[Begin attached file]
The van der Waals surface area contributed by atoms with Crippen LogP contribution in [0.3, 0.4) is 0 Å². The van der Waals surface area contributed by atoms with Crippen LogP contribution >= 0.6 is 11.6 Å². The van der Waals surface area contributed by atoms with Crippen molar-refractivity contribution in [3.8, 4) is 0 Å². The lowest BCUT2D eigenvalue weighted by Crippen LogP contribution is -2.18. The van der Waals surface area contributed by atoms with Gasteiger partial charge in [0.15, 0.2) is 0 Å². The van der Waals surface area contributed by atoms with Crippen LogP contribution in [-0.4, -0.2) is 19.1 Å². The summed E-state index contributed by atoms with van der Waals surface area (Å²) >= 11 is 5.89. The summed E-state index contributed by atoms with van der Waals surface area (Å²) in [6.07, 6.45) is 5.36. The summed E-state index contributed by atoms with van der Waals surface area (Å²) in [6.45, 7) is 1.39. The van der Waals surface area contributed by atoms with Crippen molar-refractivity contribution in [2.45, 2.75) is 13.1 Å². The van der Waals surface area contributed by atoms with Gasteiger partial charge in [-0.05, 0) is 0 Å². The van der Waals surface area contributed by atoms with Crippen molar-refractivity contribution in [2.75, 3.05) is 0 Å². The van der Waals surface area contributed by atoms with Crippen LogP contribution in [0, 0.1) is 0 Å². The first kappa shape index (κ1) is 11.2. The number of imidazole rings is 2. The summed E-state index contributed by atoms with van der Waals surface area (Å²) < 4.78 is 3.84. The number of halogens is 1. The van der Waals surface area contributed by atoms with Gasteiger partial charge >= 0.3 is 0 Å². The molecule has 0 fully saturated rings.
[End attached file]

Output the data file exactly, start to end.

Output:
The van der Waals surface area contributed by atoms with Crippen LogP contribution in [0.3, 0.4) is 0 Å². The van der Waals surface area contributed by atoms with Crippen LogP contribution >= 0.6 is 11.6 Å². The van der Waals surface area contributed by atoms with Crippen molar-refractivity contribution in [3.8, 4) is 0 Å². The lowest BCUT2D eigenvalue weighted by Crippen LogP contribution is -2.18. The van der Waals surface area contributed by atoms with Gasteiger partial charge in [0.15, 0.2) is 0 Å². The van der Waals surface area contributed by atoms with Crippen LogP contribution in [-0.4, -0.2) is 19.1 Å². The summed E-state index contributed by atoms with van der Waals surface area (Å²) >= 11 is 5.89. The summed E-state index contributed by atoms with van der Waals surface area (Å²) in [6.07, 6.45) is 5.36. The summed E-state index contributed by atoms with van der Waals surface area (Å²) in [6.45, 7) is 1.39. The van der Waals surface area contributed by atoms with Crippen molar-refractivity contribution in [2.45, 2.75) is 13.1 Å². The van der Waals surface area contributed by atoms with Gasteiger partial charge in [-0.05, 0) is 0 Å². The van der Waals surface area contributed by atoms with Crippen molar-refractivity contribution in [2.75, 3.05) is 0 Å². The van der Waals surface area contributed by atoms with Crippen LogP contribution in [0, 0.1) is 0 Å². The first kappa shape index (κ1) is 11.2. The number of imidazole rings is 2. The summed E-state index contributed by atoms with van der Waals surface area (Å²) < 4.78 is 3.84. The number of halogens is 1. The van der Waals surface area contributed by atoms with Gasteiger partial charge >= 0.3 is 0 Å². The molecule has 0 fully saturated rings.